Repairing and regenerating injuries in the brain – the most complex organ in the human body – remains a challenge despite advances in medical science. BGI-Research and a team from the Guangdong Provincial People's Hospital led by Professor Fei Jifeng, a pioneer in the field of salamander regeneration research in China, are working together to better understand the regeneration mechanism of the brain and organs.
Professor Fei Jifeng
In September, BGI-Research and Professor Fei, along with other international researchers, used BGI’s revolutionary STOmics technology to construct the world’s first spatiotemporal cellular atlas of axolotl brain development and regeneration, revealing how a brain injury can heal itself. The study was published as part of the cover feature in Science.
In an interview, Professor Fei shares why he chose this research field, what is involved in realizing the goal of human organ regeneration through the collaborations with BGI-Research, and the role that spatiotemporal omics technology plays in advancing this research.
Q: You have been conducting research in the development and regeneration of the human central nervous system for many years. Why have you chosen this field?
A: First of all, the regeneration of the central nervous system is simply a super exciting and interesting topic. During my Ph.D. in Germany, I used mice as a model to study mammalian brain development. In the post-doctoral stage, my research topic was the regeneration of the salamander spinal cord. My post-doctoral advisor, Professor Elly Tanaka, is one of the leading scientists in the field of regeneration research in the world. Her main research direction is to use salamanders as model organisms to study the regeneration of tissues and organs. After returning to China, following my doctoral research direction, I expanded my research scope and began to study the regeneration of the central nervous system, with particular focus on the brain.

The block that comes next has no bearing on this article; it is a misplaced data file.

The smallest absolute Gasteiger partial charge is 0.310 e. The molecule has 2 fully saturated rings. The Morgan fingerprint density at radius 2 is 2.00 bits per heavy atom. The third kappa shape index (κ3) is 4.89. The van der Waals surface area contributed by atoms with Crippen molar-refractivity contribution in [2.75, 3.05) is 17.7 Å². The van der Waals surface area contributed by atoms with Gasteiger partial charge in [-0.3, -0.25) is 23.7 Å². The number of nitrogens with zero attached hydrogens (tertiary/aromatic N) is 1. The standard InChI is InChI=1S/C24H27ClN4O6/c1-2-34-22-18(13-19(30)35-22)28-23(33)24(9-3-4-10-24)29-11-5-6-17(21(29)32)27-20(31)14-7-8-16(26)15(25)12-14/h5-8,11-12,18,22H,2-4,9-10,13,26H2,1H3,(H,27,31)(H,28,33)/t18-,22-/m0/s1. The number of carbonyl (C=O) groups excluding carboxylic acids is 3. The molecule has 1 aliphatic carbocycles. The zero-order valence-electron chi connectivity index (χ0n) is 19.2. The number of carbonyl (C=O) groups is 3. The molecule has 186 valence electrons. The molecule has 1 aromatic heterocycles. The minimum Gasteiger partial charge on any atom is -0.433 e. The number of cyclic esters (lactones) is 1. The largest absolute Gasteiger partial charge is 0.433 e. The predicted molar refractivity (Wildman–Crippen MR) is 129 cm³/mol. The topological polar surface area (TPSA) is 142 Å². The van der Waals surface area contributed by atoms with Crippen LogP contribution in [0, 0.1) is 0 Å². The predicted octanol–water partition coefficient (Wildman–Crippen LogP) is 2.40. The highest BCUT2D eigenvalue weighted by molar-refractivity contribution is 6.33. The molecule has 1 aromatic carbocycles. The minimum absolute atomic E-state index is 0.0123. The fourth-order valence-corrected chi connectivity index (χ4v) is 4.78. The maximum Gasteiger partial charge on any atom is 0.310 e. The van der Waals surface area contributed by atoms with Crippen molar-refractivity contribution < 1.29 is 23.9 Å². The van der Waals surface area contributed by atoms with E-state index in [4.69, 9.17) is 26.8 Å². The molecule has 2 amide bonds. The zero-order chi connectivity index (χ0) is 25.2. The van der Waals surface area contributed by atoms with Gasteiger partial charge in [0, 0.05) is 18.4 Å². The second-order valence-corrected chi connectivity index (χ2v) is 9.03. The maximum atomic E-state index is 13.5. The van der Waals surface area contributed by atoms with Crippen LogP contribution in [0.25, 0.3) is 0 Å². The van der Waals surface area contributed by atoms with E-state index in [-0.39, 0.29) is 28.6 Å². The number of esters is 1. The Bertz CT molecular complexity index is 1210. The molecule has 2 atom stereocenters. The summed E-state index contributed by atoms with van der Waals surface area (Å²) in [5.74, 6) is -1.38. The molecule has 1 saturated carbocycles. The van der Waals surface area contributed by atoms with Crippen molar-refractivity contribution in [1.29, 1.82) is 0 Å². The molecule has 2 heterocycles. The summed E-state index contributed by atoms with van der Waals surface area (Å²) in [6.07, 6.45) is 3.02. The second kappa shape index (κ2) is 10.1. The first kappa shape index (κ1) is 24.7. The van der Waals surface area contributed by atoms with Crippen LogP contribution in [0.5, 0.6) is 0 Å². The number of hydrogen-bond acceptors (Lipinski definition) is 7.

Of course, tissue and organ regeneration is also one of the most important scientific issues that have not yet been resolved. The international journal Science once listed organ regeneration as one of the 125 most cutting-edge scientific issues in the world on its 125th anniversary. In recent years, more and more researchers have begun to pay attention to this field, but at present, our understanding of regeneration is still very limited.
Q: What is required to realize the vision of human organ regeneration? Where are we at the current stage of research?
A: Whether the human brain and other organs can regenerate after pathological and physical damage is a relatively complex issue that needs to be studied from multiple perspectives. There are also many different attempts to study this both in China and abroad.
We start with the model animal salamander, which has a strong regeneration ability, and hope to translate the phenomenon of salamander regeneration to higher mammals, and eventually to humans. Of course, it is expected this will be a very long-term process, but I firmly believe that this goal is achievable. Taking the research results we published in September as an example, it is currently in the category of basic research, and a deeper development focuses on how to apply this mechanism to mammals. This is a process from basic research to applied research, and there is still a lot of work to be carried out.
Q: What are the main challenges in translating the regeneration mechanism of salamanders to mammals? How can these challenges be resolved?